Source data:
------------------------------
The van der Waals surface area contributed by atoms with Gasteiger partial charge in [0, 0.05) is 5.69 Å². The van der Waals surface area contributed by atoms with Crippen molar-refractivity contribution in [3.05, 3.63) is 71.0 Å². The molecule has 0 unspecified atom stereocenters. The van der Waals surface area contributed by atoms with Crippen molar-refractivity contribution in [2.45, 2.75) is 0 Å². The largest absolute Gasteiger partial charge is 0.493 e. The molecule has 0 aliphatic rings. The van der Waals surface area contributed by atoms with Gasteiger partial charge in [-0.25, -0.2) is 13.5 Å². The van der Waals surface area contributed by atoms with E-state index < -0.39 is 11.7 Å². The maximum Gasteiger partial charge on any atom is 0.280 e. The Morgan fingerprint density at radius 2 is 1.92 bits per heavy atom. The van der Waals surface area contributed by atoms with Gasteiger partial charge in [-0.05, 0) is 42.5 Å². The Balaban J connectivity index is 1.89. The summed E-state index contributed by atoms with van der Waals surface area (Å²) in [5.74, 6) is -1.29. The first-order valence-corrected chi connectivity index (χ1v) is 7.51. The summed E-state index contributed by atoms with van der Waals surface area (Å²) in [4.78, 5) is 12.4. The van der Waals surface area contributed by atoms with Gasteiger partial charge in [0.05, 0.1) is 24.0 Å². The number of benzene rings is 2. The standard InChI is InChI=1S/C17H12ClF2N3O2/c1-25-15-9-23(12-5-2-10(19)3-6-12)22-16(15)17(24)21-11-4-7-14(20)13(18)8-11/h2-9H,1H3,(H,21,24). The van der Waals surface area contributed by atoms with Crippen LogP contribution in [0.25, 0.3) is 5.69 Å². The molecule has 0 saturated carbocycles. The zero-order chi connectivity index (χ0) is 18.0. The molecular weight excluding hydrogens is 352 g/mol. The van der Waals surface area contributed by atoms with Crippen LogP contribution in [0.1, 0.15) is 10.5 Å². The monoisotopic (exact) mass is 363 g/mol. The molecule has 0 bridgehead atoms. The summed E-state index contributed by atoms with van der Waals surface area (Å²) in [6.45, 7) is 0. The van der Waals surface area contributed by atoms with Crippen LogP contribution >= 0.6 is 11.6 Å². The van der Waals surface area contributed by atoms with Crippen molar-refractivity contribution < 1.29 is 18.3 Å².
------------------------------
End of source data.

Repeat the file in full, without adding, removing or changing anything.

The van der Waals surface area contributed by atoms with Gasteiger partial charge in [0, 0.05) is 5.69 Å². The van der Waals surface area contributed by atoms with Crippen molar-refractivity contribution in [3.05, 3.63) is 71.0 Å². The molecule has 0 unspecified atom stereocenters. The van der Waals surface area contributed by atoms with Crippen molar-refractivity contribution in [2.45, 2.75) is 0 Å². The largest absolute Gasteiger partial charge is 0.493 e. The molecule has 0 aliphatic rings. The van der Waals surface area contributed by atoms with Gasteiger partial charge in [-0.25, -0.2) is 13.5 Å². The van der Waals surface area contributed by atoms with E-state index < -0.39 is 11.7 Å². The maximum Gasteiger partial charge on any atom is 0.280 e. The Morgan fingerprint density at radius 2 is 1.92 bits per heavy atom. The van der Waals surface area contributed by atoms with Gasteiger partial charge in [-0.05, 0) is 42.5 Å². The Balaban J connectivity index is 1.89. The summed E-state index contributed by atoms with van der Waals surface area (Å²) in [5.74, 6) is -1.29. The first-order valence-corrected chi connectivity index (χ1v) is 7.51. The summed E-state index contributed by atoms with van der Waals surface area (Å²) in [4.78, 5) is 12.4. The van der Waals surface area contributed by atoms with Gasteiger partial charge in [0.05, 0.1) is 24.0 Å². The number of benzene rings is 2. The standard InChI is InChI=1S/C17H12ClF2N3O2/c1-25-15-9-23(12-5-2-10(19)3-6-12)22-16(15)17(24)21-11-4-7-14(20)13(18)8-11/h2-9H,1H3,(H,21,24). The van der Waals surface area contributed by atoms with Crippen LogP contribution in [0.25, 0.3) is 5.69 Å². The molecule has 0 saturated carbocycles. The zero-order chi connectivity index (χ0) is 18.0. The molecular weight excluding hydrogens is 352 g/mol. The van der Waals surface area contributed by atoms with Crippen LogP contribution in [0.1, 0.15) is 10.5 Å². The monoisotopic (exact) mass is 363 g/mol. The molecule has 0 bridgehead atoms. The summed E-state index contributed by atoms with van der Waals surface area (Å²) in [6.45, 7) is 0. The van der Waals surface area contributed by atoms with Crippen LogP contribution >= 0.6 is 11.6 Å². The van der Waals surface area contributed by atoms with Crippen molar-refractivity contribution < 1.29 is 18.3 Å².